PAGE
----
“But that’s not all that pasteurization does to milk. Heat alters milk’s amino acids lysine and tyrosine, making the whole complex of proteins less available; it promotes rancidity of unsaturated fatty acids and destruction of vitamins. Vitamin C loss in pasteurization usually exceeds 50%; loss of other water-soluble vitamins can run as high as 80%; the Wulzen or anti-stiffness factor is totally destroyed. Pasteurization alters milk’s mineral components such as calcium, chlorine, magnesium, phosphorus, potassium, sodium and sulphur as well as many trace minerals, making them less available. There is some evidence that pasteurization alters lactose, making it more readily absorbable. This, and the fact that pasteurized milk puts an unnecessary strain on the pancreas to produce digestive enzymes, may explain why milk consumption in civilized societies has been linked with diabetes.

Last but not least, pasteurization destroys all the enzymes in milk— in fact, the test for successful pasteurization is absence of enzymes. These enzymes help the body assimilate all bodybuilding factors, including calcium. That is why those who drink pasteurized milk may suffer, nevertheless, from osteoporosis. Lipase in raw milk helps the body digest and utilize butterfat. After pasteurization, chemicals may be added to suppress odor and restore taste. Synthetic vitamin D2 or D3 is added — the former is toxic and has been linked to heart disease while the latter is difficult to absorb. The final indignity is homogenization which has also been linked to heart disease. “

Read the full article here And I’ll give you one more quote that reiterates some of the points above with some new ones as well.

“Not only does pasteurization kill the friendly bacteria, it also greatly diminishes the nutrient content of the milk. Pasteurized milk has up to a 66 percent loss of vitamins A, D and E. Vitamin C loss usually exceeds 50 percent. Heat affects water soluble vitamins and can make them 38 percent to 80 percent less effective. Vitamins B6 and B12 are completely destroyed during pasteurization. Pasteurization also destroys beneficial enzymes, antibodies and hormones. Pasteurization destroys lipase (an enzyme that breaksdown fat), which impairs fat metabolism and the ability to properly absorb fat soluble vitamins A and D. (The dairy industry is aware of the diminished vitamin D content in commercial milk, so they fortify it with a form of this vitamin.)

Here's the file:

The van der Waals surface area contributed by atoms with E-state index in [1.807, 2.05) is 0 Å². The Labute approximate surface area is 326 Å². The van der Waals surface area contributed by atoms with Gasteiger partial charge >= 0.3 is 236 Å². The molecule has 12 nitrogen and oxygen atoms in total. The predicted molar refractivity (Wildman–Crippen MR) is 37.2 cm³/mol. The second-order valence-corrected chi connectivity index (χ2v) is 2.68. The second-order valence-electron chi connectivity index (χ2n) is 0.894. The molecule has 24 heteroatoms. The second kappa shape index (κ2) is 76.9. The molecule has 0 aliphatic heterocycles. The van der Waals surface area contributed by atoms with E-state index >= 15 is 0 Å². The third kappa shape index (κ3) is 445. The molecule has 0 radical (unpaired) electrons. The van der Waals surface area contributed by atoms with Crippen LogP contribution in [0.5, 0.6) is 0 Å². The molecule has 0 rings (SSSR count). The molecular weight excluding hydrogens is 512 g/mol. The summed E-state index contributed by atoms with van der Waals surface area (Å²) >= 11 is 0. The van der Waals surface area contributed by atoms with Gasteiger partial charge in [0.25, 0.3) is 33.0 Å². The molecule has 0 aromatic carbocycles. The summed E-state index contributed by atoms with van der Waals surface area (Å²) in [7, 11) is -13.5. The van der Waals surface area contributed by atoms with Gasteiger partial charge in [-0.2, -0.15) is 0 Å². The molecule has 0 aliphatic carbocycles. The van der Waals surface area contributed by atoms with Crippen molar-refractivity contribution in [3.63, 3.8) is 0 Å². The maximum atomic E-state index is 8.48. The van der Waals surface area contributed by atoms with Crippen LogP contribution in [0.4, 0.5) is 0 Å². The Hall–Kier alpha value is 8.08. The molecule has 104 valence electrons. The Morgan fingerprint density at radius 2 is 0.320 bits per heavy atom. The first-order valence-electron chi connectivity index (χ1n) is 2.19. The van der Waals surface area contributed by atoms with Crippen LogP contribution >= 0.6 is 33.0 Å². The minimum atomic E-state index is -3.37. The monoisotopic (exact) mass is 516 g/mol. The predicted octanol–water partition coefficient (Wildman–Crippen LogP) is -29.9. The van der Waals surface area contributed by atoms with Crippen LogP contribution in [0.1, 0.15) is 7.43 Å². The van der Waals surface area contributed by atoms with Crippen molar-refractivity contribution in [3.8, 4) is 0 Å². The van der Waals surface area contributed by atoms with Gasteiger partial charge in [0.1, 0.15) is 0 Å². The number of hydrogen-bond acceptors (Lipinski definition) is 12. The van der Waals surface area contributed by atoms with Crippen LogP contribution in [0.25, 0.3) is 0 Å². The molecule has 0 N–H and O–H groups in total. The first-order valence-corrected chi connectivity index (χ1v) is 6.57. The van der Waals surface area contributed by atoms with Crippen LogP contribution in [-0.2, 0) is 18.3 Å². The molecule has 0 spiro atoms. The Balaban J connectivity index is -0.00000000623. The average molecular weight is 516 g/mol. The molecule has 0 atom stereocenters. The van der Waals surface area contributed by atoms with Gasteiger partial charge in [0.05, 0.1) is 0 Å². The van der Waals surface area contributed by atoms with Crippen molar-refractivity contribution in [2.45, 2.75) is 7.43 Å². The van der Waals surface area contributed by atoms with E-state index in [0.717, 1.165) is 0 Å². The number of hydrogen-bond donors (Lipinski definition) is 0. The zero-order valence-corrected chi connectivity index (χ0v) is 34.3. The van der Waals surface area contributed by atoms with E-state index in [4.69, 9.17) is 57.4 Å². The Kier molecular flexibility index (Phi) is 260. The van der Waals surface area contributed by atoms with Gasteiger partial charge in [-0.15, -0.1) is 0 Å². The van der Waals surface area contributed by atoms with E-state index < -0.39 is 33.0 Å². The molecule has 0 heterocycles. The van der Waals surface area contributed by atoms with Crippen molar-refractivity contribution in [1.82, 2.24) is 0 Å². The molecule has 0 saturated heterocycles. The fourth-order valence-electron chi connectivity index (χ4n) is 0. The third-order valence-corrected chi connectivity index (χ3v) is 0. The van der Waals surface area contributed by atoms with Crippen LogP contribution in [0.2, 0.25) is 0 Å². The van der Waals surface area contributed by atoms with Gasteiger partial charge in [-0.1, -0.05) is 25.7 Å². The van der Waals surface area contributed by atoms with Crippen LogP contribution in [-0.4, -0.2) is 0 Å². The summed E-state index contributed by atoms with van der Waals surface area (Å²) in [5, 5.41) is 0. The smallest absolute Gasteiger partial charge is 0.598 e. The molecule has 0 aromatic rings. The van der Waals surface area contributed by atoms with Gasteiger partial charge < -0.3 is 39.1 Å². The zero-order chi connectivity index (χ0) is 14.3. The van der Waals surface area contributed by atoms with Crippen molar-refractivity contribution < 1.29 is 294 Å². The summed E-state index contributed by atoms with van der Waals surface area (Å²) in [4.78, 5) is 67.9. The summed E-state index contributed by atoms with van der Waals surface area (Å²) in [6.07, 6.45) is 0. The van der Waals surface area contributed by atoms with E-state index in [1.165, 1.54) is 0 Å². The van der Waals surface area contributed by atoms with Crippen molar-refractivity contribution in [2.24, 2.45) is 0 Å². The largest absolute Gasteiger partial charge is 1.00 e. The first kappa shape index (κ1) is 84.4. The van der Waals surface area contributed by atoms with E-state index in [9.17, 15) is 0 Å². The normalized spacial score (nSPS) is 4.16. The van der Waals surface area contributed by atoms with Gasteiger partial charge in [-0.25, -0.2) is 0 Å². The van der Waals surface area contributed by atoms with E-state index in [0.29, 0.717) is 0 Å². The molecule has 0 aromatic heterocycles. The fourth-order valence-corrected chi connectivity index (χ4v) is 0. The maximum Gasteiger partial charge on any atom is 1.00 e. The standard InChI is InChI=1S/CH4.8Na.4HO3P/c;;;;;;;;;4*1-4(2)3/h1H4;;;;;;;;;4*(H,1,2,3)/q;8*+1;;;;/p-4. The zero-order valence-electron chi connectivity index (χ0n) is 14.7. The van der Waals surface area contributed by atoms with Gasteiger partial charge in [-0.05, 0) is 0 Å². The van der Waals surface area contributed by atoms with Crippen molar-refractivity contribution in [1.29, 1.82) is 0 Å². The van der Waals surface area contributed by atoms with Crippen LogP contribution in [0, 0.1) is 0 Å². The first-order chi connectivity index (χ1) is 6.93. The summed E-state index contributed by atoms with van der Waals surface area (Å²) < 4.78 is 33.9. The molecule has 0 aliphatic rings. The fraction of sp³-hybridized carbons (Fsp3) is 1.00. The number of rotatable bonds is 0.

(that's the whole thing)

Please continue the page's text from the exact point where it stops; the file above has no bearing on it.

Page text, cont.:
We have all been led to believe that milk is a wonderful source of calcium, when in fact, pasteurization makes calcium and other minerals less available. Complete destruction of phosphatase is one method of testing to see if milk has been adequately pasteurized. Phosphatase is essential for the absorption of calcium.

Milk straight from the cow contains cream, which rises to the top. Homogenization is a process that breaks up the fat globules and evenly distributes them throughout the milk so that they do not rise. This process unnaturally increases the surface area of fat exposing it to air, in which oxidation occurs and increases the susceptibility to spoilage. Homogenization has been linked to heart disease and atherosclerosis.”


There is no doubt in my mind that raw milk is superior nutritionally in every way. But there’s still the nagging safety issue. I have a few points to make about that.


Read Up About the Safety Issue

One thing to keep in mind is that we all eat food that has some chance of having bad bacteria in it. It’s called the risk of living and eating. People have gotten sick from salad, fruit, meat, and yes, pasteurized milk. The question is not “Is it possible to ever get sick from raw milk?”, the question is, “How does it compare in risk to pasteurized milk?”.